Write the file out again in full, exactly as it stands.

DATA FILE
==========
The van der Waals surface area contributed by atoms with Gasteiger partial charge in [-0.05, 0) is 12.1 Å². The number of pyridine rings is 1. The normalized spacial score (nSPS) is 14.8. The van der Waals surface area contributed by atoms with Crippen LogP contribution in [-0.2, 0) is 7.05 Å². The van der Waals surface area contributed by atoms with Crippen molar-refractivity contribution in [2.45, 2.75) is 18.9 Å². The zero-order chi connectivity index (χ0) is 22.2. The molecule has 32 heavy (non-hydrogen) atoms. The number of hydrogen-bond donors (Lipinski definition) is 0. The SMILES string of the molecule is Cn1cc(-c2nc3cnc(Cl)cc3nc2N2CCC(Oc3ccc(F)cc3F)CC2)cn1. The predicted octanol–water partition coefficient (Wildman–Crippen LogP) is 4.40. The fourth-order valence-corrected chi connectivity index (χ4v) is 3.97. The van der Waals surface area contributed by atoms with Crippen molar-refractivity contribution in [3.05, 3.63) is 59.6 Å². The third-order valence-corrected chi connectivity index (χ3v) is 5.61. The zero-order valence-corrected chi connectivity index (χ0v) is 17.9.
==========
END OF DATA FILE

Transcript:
The van der Waals surface area contributed by atoms with Gasteiger partial charge in [-0.05, 0) is 12.1 Å². The number of pyridine rings is 1. The normalized spacial score (nSPS) is 14.8. The van der Waals surface area contributed by atoms with Crippen LogP contribution in [-0.2, 0) is 7.05 Å². The van der Waals surface area contributed by atoms with Crippen molar-refractivity contribution in [2.45, 2.75) is 18.9 Å². The zero-order chi connectivity index (χ0) is 22.2. The molecule has 32 heavy (non-hydrogen) atoms. The number of hydrogen-bond donors (Lipinski definition) is 0. The SMILES string of the molecule is Cn1cc(-c2nc3cnc(Cl)cc3nc2N2CCC(Oc3ccc(F)cc3F)CC2)cn1. The predicted octanol–water partition coefficient (Wildman–Crippen LogP) is 4.40. The fourth-order valence-corrected chi connectivity index (χ4v) is 3.97. The van der Waals surface area contributed by atoms with Crippen molar-refractivity contribution in [3.05, 3.63) is 59.6 Å². The third-order valence-corrected chi connectivity index (χ3v) is 5.61. The zero-order valence-corrected chi connectivity index (χ0v) is 17.9.